Abstract: "It Made Me Feel Comfortable Talking about Sex...": A Qualitative Content Analysis of Praent-Child Communications Abouse Sexual Behavior with Gay Men (Society for Social Work and Research 27th Annual Conference - Social Work Science and Complex Problems: Battling Inequities + Building Solutions)

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324P "It Made Me Feel Comfortable Talking about Sex...": A Qualitative Content Analysis of Praent-Child Communications Abouse Sexual Behavior with Gay Men

Friday, January 13, 2023
Phoenix C, 3rd Level (Sheraton Phoenix Downtown)
* noted as presenting author
J Lloyd Allen, PhD, Assistant Professor, Wayne State University, Detroit, MI
Keshaum Houston, Senior Public Health Educator, Wayne State University
Donte Boyd, PhD, Assistant Professor, University of Houston, Houston, TX
Camille Quinn, PhD, Assistant Professor, Ohio State University, Columbus, OH
Background: Parent-child communications play a critical role in adolescent socialization and attitudes, especially around sexual behaviors. Research shows that when parents defined sexual identity and sexual behaviors using more conservative and religious views, their children also held similar beliefs and perspectives. Thus, when parents denounced early or prepubescent sexual behaviors as inappropriate, their teenager also often held similar beliefs and ideals. Findings from similar studies showed unique links between parent-child communications and adolescent attitudes toward STDs, dating, sexual behaviors, pregnancy, menarche, and abstinence. Unfortunately, only a few studies have examined parent-child communications with gay youth and young adults, and have provided insights into their unique needs as much of what is known on parent-child communications have heavily focused on parent-child communications with heterosexual youth and young adults, or used heterosexual frameworks. Thus, the aim of this study was to explore the impact of parent conversations on gay young adults' sexual behaviors and attitudes.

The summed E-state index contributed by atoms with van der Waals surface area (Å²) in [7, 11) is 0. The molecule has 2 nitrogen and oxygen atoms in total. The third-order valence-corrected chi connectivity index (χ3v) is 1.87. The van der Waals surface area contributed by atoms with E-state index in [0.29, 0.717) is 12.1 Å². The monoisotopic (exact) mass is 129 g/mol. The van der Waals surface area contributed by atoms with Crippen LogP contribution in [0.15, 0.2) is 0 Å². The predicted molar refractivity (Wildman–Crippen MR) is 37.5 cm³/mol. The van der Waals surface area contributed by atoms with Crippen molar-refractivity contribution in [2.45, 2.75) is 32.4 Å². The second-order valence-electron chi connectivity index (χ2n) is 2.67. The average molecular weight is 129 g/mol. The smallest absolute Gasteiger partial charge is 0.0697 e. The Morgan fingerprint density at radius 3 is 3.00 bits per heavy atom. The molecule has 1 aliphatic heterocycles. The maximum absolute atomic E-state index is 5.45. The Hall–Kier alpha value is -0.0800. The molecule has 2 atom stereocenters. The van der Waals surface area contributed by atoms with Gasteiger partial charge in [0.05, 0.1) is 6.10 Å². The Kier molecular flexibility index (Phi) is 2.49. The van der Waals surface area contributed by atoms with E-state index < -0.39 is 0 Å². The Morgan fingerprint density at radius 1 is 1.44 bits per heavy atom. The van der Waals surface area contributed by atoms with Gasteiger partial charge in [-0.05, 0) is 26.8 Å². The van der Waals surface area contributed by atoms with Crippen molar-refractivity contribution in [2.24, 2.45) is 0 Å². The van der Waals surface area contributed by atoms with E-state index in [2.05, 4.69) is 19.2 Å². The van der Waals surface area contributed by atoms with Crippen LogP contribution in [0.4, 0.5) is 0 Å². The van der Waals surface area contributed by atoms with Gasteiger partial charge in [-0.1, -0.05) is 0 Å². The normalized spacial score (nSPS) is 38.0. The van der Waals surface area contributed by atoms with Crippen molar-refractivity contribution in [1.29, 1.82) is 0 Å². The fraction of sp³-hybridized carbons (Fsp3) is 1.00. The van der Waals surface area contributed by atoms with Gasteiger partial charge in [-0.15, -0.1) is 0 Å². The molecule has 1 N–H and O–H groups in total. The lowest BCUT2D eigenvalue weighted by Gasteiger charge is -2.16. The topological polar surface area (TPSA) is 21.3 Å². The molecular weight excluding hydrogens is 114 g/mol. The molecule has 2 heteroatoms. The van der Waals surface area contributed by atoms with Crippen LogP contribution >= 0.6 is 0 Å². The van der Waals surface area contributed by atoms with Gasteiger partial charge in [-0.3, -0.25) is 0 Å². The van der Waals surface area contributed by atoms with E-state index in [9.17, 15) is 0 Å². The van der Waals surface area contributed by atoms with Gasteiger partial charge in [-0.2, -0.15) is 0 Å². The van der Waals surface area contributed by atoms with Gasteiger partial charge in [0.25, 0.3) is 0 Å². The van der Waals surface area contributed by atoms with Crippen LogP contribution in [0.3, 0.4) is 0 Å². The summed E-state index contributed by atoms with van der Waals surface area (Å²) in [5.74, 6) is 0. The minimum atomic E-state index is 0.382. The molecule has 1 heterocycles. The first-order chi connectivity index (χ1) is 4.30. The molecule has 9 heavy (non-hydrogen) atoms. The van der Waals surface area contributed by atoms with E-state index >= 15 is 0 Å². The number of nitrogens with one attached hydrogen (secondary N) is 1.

Methods: Nineteen Black, Hispanic, and White gay males, ages 19 - 30, participated in this qualitative study. Participants were asked to describe the impact of having parent-child conversations on topics regarding sexual behavior and sexual identity on their own sexual behaviors and sexual practices. Interviews were transcribed and analyzed using the iterative processes associated with qualitative content analysis.

Results: Between having the initial sex conversations and disclosing their gay sexual orientation, participants recalled that their communications with their parents resulted in conversations that that were effective especially regarding a) sexual safety (conversations primed their ability to ask tough questions and engage in raw and thorough conversations with sexual partners, and friends); b) condom use (the appropriate words to define their boundaries with their sex partners, and delay sex because their partner was not ready to use condoms), and c) comfort with talking about sex (helped define what sexual identity meant for them, how, and with whom they spoke about sex, and helped them to more openly and honestly disclose their sexual wants with their sexual paramours). However, for a few of the participants, they recalled that these conversations were most effective when they were single and non-monogamous. Once they got in monogamous relationships, they became unsure about the ways to navigate those relationships. Lastly, a few participants stated that these conversations were not effective as the contents of the conversations did not apply to their sexual desires.

Conclusions: Findings from this study suggest that open conversations with parents are effective in shaping the gay men's sexual behaviors. For these young men, the conversations helped them normalize their sexual behaviors, and empowered them to both engage in continued conversations with partners, or walk away from situations that were detrimental to their own well-being. Unfortunately, for some, they required additional conversations that were inclusive of both being single and being in relationship.